Having your own business involves many different elements. You may handle the day-to-day operations, hiring, finding new customers, and marketing. Making a budget for small businesses is an integral step to make sure you stay on top.
Budget planning for a business will help keep you financially fit. First, of course, you need to ensure that your business budgeting is detailed and accurate, so it’s an effective tool. But how to create a business budget when you’ve never made one before?
Creating a budget for business can be done using the five steps that we’ll explain in this guide of a small business.
Why Is Making a Budget for Small Business Important?
Would you want to guess what your business finances look like? Paying your rent, employees, and inventory aren’t things that you’re going to want to leave to chance.
Knowing what happened to your business two months ago or a year ago can help you better understand what to expect. For example, if your business tends to be very slow in January and February but then starts to pick up in the Spring, you can find ways to minimize expenses accordingly.
Unfortunately, business budgeting is something that often falls by the wayside, particularly when you’re just starting it. However, if your business is booming and your revenue keeps growing, company budget planning may not seem like something to focus on.
That’s why budgeting is important so you focus on long-term success. Budget planning for a business has many benefits, including:
- Showing you how your business may look in the future
- Keep control of costs and expenses associated with running it
- Making accurate estimates on when your business will become profitable
- Keep you from going into debt
- Become more efficient
- Zeroing in on funds that can be used for reinvestment
- Helping to predict slow months
Operating your business more efficiently becomes easier when creating a budget. With business budgeting, you’ll make the most of your money and keep yourself from getting into debt.
How to Create a Business Budget
Creating a budget and then following it are two of the key steps, whether you’re using it for your business or personal finances. You can use a simple business budget template on the internet if you want a basis to start.
Starting a budget when your business is new can be a bit more complicated.
That’s because you can use previous income and expenses that your business has had in the past to build that data. So when you’re starting a budget for a new business, you need to do some research on what type of costs are common in your industry so that you can forecast your finances.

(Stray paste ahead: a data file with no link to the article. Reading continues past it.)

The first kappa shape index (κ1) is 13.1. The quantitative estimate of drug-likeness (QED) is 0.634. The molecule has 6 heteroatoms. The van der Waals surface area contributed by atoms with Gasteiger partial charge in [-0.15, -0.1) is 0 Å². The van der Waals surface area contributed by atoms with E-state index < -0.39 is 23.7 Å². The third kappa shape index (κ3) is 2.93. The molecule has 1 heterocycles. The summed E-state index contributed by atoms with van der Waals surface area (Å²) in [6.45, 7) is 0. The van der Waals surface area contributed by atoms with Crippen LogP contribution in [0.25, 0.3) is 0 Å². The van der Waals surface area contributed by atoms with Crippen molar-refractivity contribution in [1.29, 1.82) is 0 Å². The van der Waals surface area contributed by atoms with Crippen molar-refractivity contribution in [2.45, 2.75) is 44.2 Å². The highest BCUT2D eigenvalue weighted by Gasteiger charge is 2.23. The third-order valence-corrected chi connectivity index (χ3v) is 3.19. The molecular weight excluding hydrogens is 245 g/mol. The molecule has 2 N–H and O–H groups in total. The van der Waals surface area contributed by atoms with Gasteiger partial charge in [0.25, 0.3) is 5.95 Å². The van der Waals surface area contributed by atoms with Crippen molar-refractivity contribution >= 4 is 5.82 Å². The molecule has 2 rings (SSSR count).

Once you’ve done this legwork, though, your budget is easy to create and maintain. Let’s look at the five steps it takes when company budget planning below.
Step One: Add up all your Income Sources
To create a financial spreadsheet for small business, you need to determine how much money you’re going to make each month. In addition to that, you need to know where that money is coming from.
If you’re using software like FreshBooks, you can find your sales figures using your Profit & Loss report function. That will provide you with a lot of these numbers. Any other income sources that your business has should also be tallied.
Your business model will often determine how many different sources of income your business may have. For example, let’s say that you’re opening up a coffee shop; you’ll be making money from customers who buy goods by visiting your location (dine-in or to-go). You may also receive income from other businesses that supply your coffee beans for their office coffee. Another source of revenue could be from the coffee truck that you take to events around the city.
Some coffee shops may also generate income from customers who buy their coffee drinks during store hours. It all depends on how your business model works.
Whatever is the case, you need to make sure that you account for all those upcoming income. It would be best if you had this as accurate as possible to get a good idea of your total monthly payment.
Step Two: Figure Out Your Fixed Costs
Once you’re in a good place knowing how much income your business brings in, you can move on to your fixed costs. Any expenses that you have that are the same each month are considered your fixed costs. These may include costs such as:
- Salaries or wages
- Internet, phone, and certain other utilities
- Website hosting
Fixed costs can be unique to your small business. They may occur daily, weekly, monthly, or yearly, so make sure that you take the time to identify what they are for your specific business.
You can find these expenses by going through your bank statements or looking at reports on your Freshbooks account. You should be able to spot those costs that are consistent on these financials.
Now, if you are starting your business, you won’t have this information available to you. So you’ll need to figure out and project these costs. Some of them will be easier to determine than others. For example, when you signed a lease on your business space, that document should have your monthly rent amount.
You will subtract your fixed costs from your income, and then you’re ready to move on to step three of creating your business budget.
Step Three: Calculate Your Variable Costs
When identifying your fixed expenses, you’ve probably noticed that you have some variable costs. A variable cost is an expense that may change depending on certain circumstances. Typically it changes based on how little or much you use the service.
Some examples of variable costs include:
- Office supplies
- Marketing costs
- Professional development
- Owner’s salary
- Travel costs
- Shipping costs